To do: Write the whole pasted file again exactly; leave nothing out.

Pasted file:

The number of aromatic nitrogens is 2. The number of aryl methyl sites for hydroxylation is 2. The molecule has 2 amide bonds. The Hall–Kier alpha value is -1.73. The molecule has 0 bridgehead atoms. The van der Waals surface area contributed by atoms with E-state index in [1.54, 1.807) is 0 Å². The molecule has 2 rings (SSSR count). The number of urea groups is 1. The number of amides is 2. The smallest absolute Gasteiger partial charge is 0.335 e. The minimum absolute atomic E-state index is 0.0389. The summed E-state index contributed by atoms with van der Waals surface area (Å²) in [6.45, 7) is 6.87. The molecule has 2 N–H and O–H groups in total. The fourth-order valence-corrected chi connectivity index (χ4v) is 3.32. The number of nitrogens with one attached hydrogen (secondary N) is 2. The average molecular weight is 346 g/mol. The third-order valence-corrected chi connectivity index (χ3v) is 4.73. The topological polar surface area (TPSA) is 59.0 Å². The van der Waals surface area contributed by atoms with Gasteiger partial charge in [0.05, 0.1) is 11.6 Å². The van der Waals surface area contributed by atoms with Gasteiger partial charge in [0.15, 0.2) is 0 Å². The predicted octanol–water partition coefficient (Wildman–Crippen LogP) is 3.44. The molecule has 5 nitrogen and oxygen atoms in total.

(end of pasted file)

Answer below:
The number of aromatic nitrogens is 2. The number of aryl methyl sites for hydroxylation is 2. The molecule has 2 amide bonds. The Hall–Kier alpha value is -1.73. The molecule has 0 bridgehead atoms. The van der Waals surface area contributed by atoms with E-state index in [1.54, 1.807) is 0 Å². The molecule has 2 rings (SSSR count). The number of urea groups is 1. The number of amides is 2. The smallest absolute Gasteiger partial charge is 0.335 e. The minimum absolute atomic E-state index is 0.0389. The summed E-state index contributed by atoms with van der Waals surface area (Å²) in [6.45, 7) is 6.87. The molecule has 2 N–H and O–H groups in total. The fourth-order valence-corrected chi connectivity index (χ4v) is 3.32. The number of nitrogens with one attached hydrogen (secondary N) is 2. The average molecular weight is 346 g/mol. The third-order valence-corrected chi connectivity index (χ3v) is 4.73. The topological polar surface area (TPSA) is 59.0 Å². The van der Waals surface area contributed by atoms with Gasteiger partial charge in [0.05, 0.1) is 11.6 Å². The van der Waals surface area contributed by atoms with Gasteiger partial charge in [0.15, 0.2) is 0 Å². The predicted octanol–water partition coefficient (Wildman–Crippen LogP) is 3.44. The molecule has 5 nitrogen and oxygen atoms in total.